Redefining “Home”

When I left for college in August, I was extremely prepared. I placed an order on Bed Bath and Beyond, buying hangers, food storage bins, a mirror, even dental floss and toothpaste. I cleared out my closet in San Francisco and packed my three suitcases. I said goodbye to close friends and extended family and made sure to spend my last days in San Francisco with my parents. On the day my parents dropped me off for college, I cried and said goodbye; but in my mind, I was even prepared for that – that was normal.

Reconsidering the notion of home was something I did not and could not have prepared for. I didn’t realize my perceptions of home had changed until one night when I was studying in McCabe library with a friend. I was working on an economics problem set and at around 11 p.m., I decided it was time to return back to my dorm. I looked at my friend and said, “Okay, I think I’m going to head home now.” We said bye and I walked back to my dorm – the place I now call home.

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My new “home”

 

I had always assumed that our apartment in San Francisco would be my home. My parents live there, I grew up there, and many of my friends live in the city. I associate a home with being warm and cozy, being bustling with family members, and being filled with delicious food.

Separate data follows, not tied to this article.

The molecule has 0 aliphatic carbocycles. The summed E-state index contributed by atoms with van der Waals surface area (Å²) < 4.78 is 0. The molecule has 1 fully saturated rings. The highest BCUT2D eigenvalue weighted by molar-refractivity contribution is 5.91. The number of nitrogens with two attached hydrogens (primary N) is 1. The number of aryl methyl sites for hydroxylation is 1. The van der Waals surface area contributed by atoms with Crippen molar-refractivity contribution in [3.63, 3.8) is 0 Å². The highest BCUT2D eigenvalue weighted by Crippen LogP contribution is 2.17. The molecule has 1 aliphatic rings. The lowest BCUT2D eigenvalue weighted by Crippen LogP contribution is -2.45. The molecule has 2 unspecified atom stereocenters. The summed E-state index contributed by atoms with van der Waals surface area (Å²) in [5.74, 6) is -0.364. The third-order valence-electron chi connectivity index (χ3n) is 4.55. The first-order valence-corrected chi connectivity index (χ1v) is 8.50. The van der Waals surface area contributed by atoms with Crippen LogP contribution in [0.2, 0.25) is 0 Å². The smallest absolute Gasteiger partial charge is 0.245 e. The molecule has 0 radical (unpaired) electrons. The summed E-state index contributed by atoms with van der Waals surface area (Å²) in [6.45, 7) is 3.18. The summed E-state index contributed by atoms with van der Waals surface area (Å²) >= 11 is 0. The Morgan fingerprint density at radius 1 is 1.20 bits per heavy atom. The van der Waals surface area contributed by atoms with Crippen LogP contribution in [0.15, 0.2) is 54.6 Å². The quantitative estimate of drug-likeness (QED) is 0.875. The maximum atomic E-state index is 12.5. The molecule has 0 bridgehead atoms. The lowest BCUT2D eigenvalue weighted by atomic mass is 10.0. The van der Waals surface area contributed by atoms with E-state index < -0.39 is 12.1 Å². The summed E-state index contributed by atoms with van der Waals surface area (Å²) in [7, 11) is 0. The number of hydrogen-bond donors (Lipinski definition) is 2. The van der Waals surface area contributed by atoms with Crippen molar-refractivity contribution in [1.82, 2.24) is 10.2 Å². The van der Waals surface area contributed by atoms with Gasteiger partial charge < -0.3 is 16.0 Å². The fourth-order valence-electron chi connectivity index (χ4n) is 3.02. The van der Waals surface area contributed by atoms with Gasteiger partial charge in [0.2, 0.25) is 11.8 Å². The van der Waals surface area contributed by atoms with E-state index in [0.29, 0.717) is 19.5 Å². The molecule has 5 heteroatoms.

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The view I grew up with – my other “home”

Yet somehow, I had just called my dorm my home. Something had changed.

As I write this blog post, I’m flying back from spring break in San Francisco. While I love spending time with my parents during breaks, an odd feeling always possesses me. Our apartment doesn’t completely feel like home anymore – my bed frame is gone and I live out of my suitcase when visiting. I have to buy a new toothbrush every time I return home and my favorite snacks are never in the fridge or freezer.

And as I write this blog post, I’m excited to return back to school. Swarthmore feels like my home now. That is not to say that San Francisco and my parents aren’t home, but I’ve learned to accept the duality of the notion of home. My closest friends are in Swarthmore, my clothes and belongings are in Swarthmore, and my life is in Swarthmore. While I might’ve denied that this would happen, it has and I’m gradually learning to accept it.

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